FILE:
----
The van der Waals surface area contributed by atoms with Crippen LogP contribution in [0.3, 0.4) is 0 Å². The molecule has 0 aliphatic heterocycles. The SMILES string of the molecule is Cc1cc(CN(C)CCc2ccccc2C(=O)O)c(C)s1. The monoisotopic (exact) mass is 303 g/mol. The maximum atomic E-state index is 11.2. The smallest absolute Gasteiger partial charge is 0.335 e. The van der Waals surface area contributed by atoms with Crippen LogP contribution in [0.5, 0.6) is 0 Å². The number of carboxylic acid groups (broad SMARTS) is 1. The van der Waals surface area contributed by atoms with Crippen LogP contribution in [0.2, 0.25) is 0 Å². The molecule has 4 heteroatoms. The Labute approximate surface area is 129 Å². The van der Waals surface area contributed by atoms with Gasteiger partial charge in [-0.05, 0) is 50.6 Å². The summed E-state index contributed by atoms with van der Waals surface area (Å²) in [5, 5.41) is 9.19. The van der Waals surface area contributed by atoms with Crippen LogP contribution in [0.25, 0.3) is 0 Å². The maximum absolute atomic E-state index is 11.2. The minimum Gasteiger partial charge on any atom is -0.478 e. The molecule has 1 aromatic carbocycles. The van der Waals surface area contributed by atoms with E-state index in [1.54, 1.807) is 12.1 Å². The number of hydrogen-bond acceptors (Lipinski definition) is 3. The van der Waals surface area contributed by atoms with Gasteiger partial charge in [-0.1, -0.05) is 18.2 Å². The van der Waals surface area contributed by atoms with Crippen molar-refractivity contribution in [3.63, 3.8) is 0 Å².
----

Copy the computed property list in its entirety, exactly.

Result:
The van der Waals surface area contributed by atoms with Crippen LogP contribution in [0.3, 0.4) is 0 Å². The molecule has 0 aliphatic heterocycles. The SMILES string of the molecule is Cc1cc(CN(C)CCc2ccccc2C(=O)O)c(C)s1. The monoisotopic (exact) mass is 303 g/mol. The maximum atomic E-state index is 11.2. The smallest absolute Gasteiger partial charge is 0.335 e. The van der Waals surface area contributed by atoms with Crippen LogP contribution in [0.5, 0.6) is 0 Å². The number of carboxylic acid groups (broad SMARTS) is 1. The van der Waals surface area contributed by atoms with Crippen LogP contribution in [0.2, 0.25) is 0 Å². The molecule has 4 heteroatoms. The Labute approximate surface area is 129 Å². The van der Waals surface area contributed by atoms with Gasteiger partial charge in [-0.05, 0) is 50.6 Å². The summed E-state index contributed by atoms with van der Waals surface area (Å²) in [5, 5.41) is 9.19. The van der Waals surface area contributed by atoms with Crippen LogP contribution in [0.25, 0.3) is 0 Å². The maximum absolute atomic E-state index is 11.2. The minimum Gasteiger partial charge on any atom is -0.478 e. The molecule has 1 aromatic carbocycles. The van der Waals surface area contributed by atoms with E-state index in [1.54, 1.807) is 12.1 Å². The number of hydrogen-bond acceptors (Lipinski definition) is 3. The van der Waals surface area contributed by atoms with Gasteiger partial charge in [-0.1, -0.05) is 18.2 Å². The van der Waals surface area contributed by atoms with Crippen molar-refractivity contribution in [3.63, 3.8) is 0 Å².